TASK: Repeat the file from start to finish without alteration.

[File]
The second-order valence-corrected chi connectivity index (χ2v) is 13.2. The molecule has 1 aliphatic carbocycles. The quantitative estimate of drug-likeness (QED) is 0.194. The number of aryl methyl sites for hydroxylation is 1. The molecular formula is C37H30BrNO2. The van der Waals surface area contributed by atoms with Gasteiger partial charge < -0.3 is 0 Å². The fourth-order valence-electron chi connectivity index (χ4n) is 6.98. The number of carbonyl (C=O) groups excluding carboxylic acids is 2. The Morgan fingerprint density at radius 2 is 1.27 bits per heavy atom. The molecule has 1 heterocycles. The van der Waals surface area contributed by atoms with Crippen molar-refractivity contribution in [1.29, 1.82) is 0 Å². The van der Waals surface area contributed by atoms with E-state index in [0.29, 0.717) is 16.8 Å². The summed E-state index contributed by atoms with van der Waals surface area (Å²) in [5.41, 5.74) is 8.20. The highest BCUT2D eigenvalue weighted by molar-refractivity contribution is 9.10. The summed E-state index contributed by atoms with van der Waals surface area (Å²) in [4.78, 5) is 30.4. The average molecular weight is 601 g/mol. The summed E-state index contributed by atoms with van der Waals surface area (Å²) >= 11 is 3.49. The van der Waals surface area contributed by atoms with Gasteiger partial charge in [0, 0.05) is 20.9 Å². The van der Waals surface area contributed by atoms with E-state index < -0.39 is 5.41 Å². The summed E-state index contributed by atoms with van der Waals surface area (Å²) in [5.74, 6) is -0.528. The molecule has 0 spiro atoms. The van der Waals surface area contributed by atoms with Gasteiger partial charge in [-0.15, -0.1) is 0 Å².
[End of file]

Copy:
The second-order valence-corrected chi connectivity index (χ2v) is 13.2. The molecule has 1 aliphatic carbocycles. The quantitative estimate of drug-likeness (QED) is 0.194. The number of aryl methyl sites for hydroxylation is 1. The molecular formula is C37H30BrNO2. The van der Waals surface area contributed by atoms with Gasteiger partial charge < -0.3 is 0 Å². The fourth-order valence-electron chi connectivity index (χ4n) is 6.98. The number of carbonyl (C=O) groups excluding carboxylic acids is 2. The Morgan fingerprint density at radius 2 is 1.27 bits per heavy atom. The molecule has 1 heterocycles. The van der Waals surface area contributed by atoms with Crippen molar-refractivity contribution in [1.29, 1.82) is 0 Å². The van der Waals surface area contributed by atoms with E-state index in [0.29, 0.717) is 16.8 Å². The summed E-state index contributed by atoms with van der Waals surface area (Å²) in [5.41, 5.74) is 8.20. The highest BCUT2D eigenvalue weighted by molar-refractivity contribution is 9.10. The summed E-state index contributed by atoms with van der Waals surface area (Å²) in [4.78, 5) is 30.4. The average molecular weight is 601 g/mol. The summed E-state index contributed by atoms with van der Waals surface area (Å²) >= 11 is 3.49. The van der Waals surface area contributed by atoms with Gasteiger partial charge in [0, 0.05) is 20.9 Å². The van der Waals surface area contributed by atoms with E-state index < -0.39 is 5.41 Å². The summed E-state index contributed by atoms with van der Waals surface area (Å²) in [5.74, 6) is -0.528. The molecule has 0 spiro atoms. The van der Waals surface area contributed by atoms with Gasteiger partial charge in [-0.15, -0.1) is 0 Å².